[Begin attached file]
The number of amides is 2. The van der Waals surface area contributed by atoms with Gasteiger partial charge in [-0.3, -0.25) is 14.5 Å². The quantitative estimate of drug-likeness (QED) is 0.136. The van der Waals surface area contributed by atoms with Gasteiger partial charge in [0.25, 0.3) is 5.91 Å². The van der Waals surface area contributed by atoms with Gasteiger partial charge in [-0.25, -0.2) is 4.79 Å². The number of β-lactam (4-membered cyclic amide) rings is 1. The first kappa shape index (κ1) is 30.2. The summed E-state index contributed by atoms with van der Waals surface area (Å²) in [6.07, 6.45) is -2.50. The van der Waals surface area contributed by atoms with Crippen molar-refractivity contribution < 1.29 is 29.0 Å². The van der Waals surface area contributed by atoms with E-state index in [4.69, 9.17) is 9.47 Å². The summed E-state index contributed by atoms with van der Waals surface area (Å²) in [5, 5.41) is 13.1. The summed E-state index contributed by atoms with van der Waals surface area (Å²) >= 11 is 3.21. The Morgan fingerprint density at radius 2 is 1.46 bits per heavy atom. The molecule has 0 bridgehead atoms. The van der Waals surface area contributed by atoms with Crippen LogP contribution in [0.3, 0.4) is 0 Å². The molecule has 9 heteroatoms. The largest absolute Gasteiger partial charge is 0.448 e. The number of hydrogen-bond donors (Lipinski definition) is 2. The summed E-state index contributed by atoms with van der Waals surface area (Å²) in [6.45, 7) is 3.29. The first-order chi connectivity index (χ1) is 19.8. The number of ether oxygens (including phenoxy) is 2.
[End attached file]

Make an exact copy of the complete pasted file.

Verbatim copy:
The number of amides is 2. The van der Waals surface area contributed by atoms with Gasteiger partial charge in [-0.3, -0.25) is 14.5 Å². The quantitative estimate of drug-likeness (QED) is 0.136. The van der Waals surface area contributed by atoms with Gasteiger partial charge in [0.25, 0.3) is 5.91 Å². The van der Waals surface area contributed by atoms with Gasteiger partial charge in [-0.25, -0.2) is 4.79 Å². The number of β-lactam (4-membered cyclic amide) rings is 1. The first kappa shape index (κ1) is 30.2. The summed E-state index contributed by atoms with van der Waals surface area (Å²) in [6.07, 6.45) is -2.50. The van der Waals surface area contributed by atoms with Crippen molar-refractivity contribution < 1.29 is 29.0 Å². The van der Waals surface area contributed by atoms with E-state index in [4.69, 9.17) is 9.47 Å². The summed E-state index contributed by atoms with van der Waals surface area (Å²) in [5, 5.41) is 13.1. The summed E-state index contributed by atoms with van der Waals surface area (Å²) >= 11 is 3.21. The Morgan fingerprint density at radius 2 is 1.46 bits per heavy atom. The molecule has 0 bridgehead atoms. The van der Waals surface area contributed by atoms with Crippen LogP contribution in [0.3, 0.4) is 0 Å². The molecule has 9 heteroatoms. The largest absolute Gasteiger partial charge is 0.448 e. The number of hydrogen-bond donors (Lipinski definition) is 2. The summed E-state index contributed by atoms with van der Waals surface area (Å²) in [6.45, 7) is 3.29. The first-order chi connectivity index (χ1) is 19.8. The number of ether oxygens (including phenoxy) is 2.